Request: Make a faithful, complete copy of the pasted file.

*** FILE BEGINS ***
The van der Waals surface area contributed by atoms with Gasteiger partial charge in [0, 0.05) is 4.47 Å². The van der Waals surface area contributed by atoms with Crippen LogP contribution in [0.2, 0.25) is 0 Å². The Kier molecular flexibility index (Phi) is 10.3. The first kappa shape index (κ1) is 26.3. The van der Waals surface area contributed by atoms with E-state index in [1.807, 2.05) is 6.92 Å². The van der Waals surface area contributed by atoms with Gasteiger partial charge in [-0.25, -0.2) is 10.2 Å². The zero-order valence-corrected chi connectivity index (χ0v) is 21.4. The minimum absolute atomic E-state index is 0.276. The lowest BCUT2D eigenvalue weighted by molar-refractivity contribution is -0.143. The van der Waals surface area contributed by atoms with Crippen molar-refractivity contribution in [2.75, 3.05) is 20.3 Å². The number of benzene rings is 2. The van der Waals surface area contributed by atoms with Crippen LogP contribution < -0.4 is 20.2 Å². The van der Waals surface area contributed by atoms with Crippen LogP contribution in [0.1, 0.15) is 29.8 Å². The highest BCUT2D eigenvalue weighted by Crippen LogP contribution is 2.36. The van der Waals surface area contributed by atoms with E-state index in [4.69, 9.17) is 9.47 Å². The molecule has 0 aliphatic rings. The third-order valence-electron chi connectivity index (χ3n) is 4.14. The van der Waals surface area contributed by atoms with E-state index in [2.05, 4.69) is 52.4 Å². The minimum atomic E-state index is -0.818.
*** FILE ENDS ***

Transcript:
The van der Waals surface area contributed by atoms with Gasteiger partial charge in [0, 0.05) is 4.47 Å². The van der Waals surface area contributed by atoms with Crippen LogP contribution in [0.2, 0.25) is 0 Å². The Kier molecular flexibility index (Phi) is 10.3. The first kappa shape index (κ1) is 26.3. The van der Waals surface area contributed by atoms with E-state index in [1.807, 2.05) is 6.92 Å². The van der Waals surface area contributed by atoms with Gasteiger partial charge in [-0.25, -0.2) is 10.2 Å². The zero-order valence-corrected chi connectivity index (χ0v) is 21.4. The minimum absolute atomic E-state index is 0.276. The lowest BCUT2D eigenvalue weighted by molar-refractivity contribution is -0.143. The van der Waals surface area contributed by atoms with Crippen molar-refractivity contribution in [2.75, 3.05) is 20.3 Å². The number of benzene rings is 2. The van der Waals surface area contributed by atoms with Crippen LogP contribution < -0.4 is 20.2 Å². The van der Waals surface area contributed by atoms with Crippen LogP contribution in [0.1, 0.15) is 29.8 Å². The highest BCUT2D eigenvalue weighted by Crippen LogP contribution is 2.36. The van der Waals surface area contributed by atoms with E-state index in [4.69, 9.17) is 9.47 Å². The molecule has 0 aliphatic rings. The third-order valence-electron chi connectivity index (χ3n) is 4.14. The van der Waals surface area contributed by atoms with E-state index in [2.05, 4.69) is 52.4 Å². The minimum atomic E-state index is -0.818.